that the account funds pass to such agent over rightful beneficiaries,
heirs, or devisees. Senior citizens and the developmentally disabled are
most at risk, as they must frequently appoint agents to make trans-
actions for their convenience.
Third, overreliance on the presumption of survivorship has caused irre-
parable harm to many. joint owners. This presumption dictates that if a
joint owner dies, the account funds will pass to the surviving joint
owner(s). Once the funds pass, they are frequently unable to be recov-
ered, such that if they vest in an incorrect person, there is no remedy.
This problem is compounded by the previously described lack of clear
ownership delineation.
This bill recognizes that an account owner may add another person to an
account for various reasons. The account owner may intend to share life-
time ownership of the account with more than one person, to pass account
funds to another person upon her death, or simply to enable account
transactions by a third person as a convenience without granting owner-
ship or survivorship rights.
Joint accounts under existing law do not adequately allow account owners
to distinguish among these different functions. Moreover, the account
owner's use of an account for one purpose may yield unwanted conse-
quences for other purposes. By contrast, this bill provides account
owners the flexibility to choose the type of account that best suits
their purposes and the tools to do so unambiguously.
This bill limits Banking Law Section 675 so that it shall not capture
accounts created for personal use. It replaces section 678 with new
rules for accounts created for personal use. The new language in
Section 678 was largely adopted from the Uniform Probate Code and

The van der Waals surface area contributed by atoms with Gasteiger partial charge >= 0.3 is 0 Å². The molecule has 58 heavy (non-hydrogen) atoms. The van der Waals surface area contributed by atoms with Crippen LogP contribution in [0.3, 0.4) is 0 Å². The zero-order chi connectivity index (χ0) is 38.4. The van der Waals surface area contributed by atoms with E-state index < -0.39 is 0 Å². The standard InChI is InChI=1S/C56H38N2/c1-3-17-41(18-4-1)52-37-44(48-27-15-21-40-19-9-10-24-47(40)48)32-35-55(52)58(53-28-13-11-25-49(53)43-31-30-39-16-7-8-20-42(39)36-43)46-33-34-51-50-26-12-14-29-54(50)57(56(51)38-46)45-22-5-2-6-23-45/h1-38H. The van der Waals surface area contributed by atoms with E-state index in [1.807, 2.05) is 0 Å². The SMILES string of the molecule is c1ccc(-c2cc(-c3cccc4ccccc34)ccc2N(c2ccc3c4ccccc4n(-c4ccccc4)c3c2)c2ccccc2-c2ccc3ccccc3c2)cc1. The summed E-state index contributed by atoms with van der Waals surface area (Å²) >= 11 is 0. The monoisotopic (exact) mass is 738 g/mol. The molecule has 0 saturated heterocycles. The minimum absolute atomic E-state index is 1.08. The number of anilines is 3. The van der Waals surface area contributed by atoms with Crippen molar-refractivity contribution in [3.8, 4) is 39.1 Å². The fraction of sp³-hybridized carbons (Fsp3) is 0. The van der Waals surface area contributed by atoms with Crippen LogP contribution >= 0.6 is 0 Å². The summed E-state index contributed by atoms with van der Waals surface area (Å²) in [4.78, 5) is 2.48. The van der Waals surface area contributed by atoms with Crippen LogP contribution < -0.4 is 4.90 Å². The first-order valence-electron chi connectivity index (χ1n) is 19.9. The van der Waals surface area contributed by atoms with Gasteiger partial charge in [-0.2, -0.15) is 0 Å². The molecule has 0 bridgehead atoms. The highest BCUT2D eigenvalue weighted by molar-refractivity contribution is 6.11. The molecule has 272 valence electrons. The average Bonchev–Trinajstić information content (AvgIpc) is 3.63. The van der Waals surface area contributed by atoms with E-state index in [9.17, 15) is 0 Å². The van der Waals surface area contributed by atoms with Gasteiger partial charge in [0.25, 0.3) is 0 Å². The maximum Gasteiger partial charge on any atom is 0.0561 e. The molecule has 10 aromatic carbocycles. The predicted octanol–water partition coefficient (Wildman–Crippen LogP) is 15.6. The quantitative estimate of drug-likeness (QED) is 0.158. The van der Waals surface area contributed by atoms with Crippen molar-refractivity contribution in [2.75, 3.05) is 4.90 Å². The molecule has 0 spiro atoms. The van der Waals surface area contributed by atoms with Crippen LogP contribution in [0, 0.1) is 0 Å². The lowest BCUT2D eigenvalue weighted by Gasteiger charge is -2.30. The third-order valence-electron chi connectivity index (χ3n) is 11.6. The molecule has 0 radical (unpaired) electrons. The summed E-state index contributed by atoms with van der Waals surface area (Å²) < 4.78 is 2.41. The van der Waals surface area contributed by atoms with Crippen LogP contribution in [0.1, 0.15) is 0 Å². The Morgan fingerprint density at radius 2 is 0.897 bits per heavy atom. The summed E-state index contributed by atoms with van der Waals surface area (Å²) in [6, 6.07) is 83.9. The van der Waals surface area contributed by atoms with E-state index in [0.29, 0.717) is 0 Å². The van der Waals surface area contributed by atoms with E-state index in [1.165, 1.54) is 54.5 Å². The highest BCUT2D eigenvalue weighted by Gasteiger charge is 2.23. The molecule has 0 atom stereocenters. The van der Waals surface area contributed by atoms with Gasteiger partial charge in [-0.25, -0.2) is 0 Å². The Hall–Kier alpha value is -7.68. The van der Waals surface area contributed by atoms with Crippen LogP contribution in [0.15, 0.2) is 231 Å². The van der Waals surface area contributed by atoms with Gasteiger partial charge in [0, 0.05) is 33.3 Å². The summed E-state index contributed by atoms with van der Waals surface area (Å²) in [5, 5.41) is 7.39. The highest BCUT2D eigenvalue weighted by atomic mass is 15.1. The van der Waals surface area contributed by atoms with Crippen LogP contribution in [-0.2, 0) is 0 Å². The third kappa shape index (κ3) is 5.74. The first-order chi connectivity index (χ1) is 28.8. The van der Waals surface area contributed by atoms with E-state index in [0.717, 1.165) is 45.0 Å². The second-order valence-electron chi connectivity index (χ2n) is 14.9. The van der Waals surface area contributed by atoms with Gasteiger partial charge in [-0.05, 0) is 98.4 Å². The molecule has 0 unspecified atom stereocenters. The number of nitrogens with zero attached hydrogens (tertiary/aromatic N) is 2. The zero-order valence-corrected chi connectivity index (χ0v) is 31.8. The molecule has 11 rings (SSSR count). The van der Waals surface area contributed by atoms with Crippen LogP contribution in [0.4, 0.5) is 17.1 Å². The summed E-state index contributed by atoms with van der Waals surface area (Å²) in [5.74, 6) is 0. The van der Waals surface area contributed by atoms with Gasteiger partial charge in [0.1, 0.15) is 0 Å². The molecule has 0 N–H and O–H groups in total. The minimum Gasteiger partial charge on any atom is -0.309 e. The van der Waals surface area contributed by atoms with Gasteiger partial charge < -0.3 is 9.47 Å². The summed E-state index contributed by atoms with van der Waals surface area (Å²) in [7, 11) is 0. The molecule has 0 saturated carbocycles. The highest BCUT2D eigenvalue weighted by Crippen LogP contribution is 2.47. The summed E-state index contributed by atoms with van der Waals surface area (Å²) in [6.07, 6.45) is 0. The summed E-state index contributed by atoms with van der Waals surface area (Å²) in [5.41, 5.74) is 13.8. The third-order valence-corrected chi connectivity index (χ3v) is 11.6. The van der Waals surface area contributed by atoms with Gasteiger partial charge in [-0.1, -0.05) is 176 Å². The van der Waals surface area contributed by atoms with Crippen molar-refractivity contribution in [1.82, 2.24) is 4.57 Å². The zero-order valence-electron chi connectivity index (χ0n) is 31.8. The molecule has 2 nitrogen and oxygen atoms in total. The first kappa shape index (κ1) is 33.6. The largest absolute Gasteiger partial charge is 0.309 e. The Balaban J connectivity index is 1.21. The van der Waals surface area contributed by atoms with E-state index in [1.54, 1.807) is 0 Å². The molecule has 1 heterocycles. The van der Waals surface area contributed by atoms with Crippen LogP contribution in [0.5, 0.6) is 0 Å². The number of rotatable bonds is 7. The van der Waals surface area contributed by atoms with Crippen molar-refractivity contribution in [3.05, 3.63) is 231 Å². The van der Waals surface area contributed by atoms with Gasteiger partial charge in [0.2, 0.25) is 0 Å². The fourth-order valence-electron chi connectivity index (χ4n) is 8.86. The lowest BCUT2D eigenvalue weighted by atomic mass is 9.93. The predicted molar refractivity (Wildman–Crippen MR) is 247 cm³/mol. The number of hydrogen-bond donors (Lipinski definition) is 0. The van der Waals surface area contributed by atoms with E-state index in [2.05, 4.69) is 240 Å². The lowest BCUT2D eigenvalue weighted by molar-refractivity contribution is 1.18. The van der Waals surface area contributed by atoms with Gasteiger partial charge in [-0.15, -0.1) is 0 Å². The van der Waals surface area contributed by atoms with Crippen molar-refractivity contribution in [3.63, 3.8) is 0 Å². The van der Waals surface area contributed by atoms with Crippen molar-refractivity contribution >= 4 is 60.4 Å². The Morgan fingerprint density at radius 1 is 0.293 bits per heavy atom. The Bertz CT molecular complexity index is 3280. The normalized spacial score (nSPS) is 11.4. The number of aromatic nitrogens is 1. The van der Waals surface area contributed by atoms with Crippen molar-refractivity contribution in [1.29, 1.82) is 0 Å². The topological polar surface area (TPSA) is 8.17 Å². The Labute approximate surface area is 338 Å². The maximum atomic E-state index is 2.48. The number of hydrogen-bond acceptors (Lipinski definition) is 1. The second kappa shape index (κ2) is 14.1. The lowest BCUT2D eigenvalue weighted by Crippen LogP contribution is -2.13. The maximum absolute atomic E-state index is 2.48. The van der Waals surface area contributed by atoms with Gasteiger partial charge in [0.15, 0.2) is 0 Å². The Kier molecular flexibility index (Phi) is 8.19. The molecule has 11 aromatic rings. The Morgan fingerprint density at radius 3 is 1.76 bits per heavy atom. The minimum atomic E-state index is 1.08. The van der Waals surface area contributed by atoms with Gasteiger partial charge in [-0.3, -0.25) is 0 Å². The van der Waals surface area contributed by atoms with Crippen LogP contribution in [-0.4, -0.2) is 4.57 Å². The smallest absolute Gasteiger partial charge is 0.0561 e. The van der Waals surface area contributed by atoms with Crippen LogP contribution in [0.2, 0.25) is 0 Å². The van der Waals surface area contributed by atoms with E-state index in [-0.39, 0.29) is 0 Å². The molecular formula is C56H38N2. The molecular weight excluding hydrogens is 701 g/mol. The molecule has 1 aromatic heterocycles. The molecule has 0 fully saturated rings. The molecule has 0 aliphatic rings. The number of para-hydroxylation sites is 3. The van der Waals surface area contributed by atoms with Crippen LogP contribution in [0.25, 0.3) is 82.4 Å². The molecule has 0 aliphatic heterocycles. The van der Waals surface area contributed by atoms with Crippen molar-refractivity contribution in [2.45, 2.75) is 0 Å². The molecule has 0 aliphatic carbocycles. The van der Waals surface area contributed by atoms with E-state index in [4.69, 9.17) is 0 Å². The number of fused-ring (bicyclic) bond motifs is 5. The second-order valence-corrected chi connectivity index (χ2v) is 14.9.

Uniform Multiple Party Accounts Act. It would replace joint accounts
with multiple-person accounts, addressing the problems with the former.
First, this bill revokes the moiety rule for personal accounts. Account
funds belong to account owners during their lifetimes according to each
account owner's net contribution to the account, creating a tenancy in
common during life. No intention to make a gift is imputed from opening
an account in multiple names or from making an additional deposit to an
Second, this bill clearly delineates ownership in multiple-person
accounts. This bill statutorily requires banks to provide their depos-
itors with an account signature card written in accessible language and
containing simple instructions to both the financial institution and
account owner(s) to unambiguously set the terms of an account.
The account signature card provides for accounts that may be owned by a
single owner or multiple owners, may include one or more authorized
signer (agency) designations, and may be with or without the right of
survivorship. Thus, the signature card clarifies the relationships and
rights among the various persons involved with an account.
Third, this bill does not rely on presumptions. Although it presumes
that account funds will pass to a deceased account owner's estate, the
mandatory account signature card allows an account owner to plainly
state how her estate will pass while alive. This greatly reduces the
risk that account funds will be irreparably lost while still allowing
courts to overturn unintended, erroneous or predatory arrangements with
clear and convincing evidence.
This bill addresses the shortcomings of Banking Law Section 675, making
comprehensive reforms to the outdated moiety rule, poor ownership delin-
eation, and overreliance on the presumption of survivorship. By intro-
ducing modern best practices and requiring the administration of account
signature cards, this bill ensures that account owners can make informed
decisions that will be carried out as intended. These changes aim to
align the law with the expectations of account owners, providing a
framework that is fair and reasonable.
This act shall take effect on the one hundred eightieth day after it
shall have become a law.

Statutes affected:
S9383: 675 banking law, 678 banking law, 679 banking law
S9383A: 675 banking law, 678 banking law, 679 banking law